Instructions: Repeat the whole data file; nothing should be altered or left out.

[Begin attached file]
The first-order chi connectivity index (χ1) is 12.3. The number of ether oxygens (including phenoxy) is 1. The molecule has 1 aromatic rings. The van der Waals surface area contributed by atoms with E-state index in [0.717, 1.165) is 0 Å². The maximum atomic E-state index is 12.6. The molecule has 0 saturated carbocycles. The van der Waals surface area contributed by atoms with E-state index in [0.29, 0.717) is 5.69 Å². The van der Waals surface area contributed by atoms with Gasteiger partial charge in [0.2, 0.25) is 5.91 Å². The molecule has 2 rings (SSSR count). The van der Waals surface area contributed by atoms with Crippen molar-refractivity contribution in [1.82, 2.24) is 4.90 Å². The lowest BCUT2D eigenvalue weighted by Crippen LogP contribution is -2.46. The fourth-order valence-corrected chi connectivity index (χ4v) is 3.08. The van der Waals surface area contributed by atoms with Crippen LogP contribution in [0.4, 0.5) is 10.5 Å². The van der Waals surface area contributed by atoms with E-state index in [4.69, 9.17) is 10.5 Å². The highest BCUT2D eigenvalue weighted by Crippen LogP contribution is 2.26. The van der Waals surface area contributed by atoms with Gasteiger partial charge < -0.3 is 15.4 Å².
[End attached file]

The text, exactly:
The first-order chi connectivity index (χ1) is 12.3. The number of ether oxygens (including phenoxy) is 1. The molecule has 1 aromatic rings. The van der Waals surface area contributed by atoms with E-state index in [0.717, 1.165) is 0 Å². The maximum atomic E-state index is 12.6. The molecule has 0 saturated carbocycles. The van der Waals surface area contributed by atoms with E-state index in [0.29, 0.717) is 5.69 Å². The van der Waals surface area contributed by atoms with Gasteiger partial charge in [0.2, 0.25) is 5.91 Å². The molecule has 2 rings (SSSR count). The van der Waals surface area contributed by atoms with Crippen molar-refractivity contribution in [1.82, 2.24) is 4.90 Å². The lowest BCUT2D eigenvalue weighted by Crippen LogP contribution is -2.46. The fourth-order valence-corrected chi connectivity index (χ4v) is 3.08. The van der Waals surface area contributed by atoms with Crippen LogP contribution in [0.4, 0.5) is 10.5 Å². The van der Waals surface area contributed by atoms with E-state index in [4.69, 9.17) is 10.5 Å². The highest BCUT2D eigenvalue weighted by Crippen LogP contribution is 2.26. The van der Waals surface area contributed by atoms with Gasteiger partial charge < -0.3 is 15.4 Å².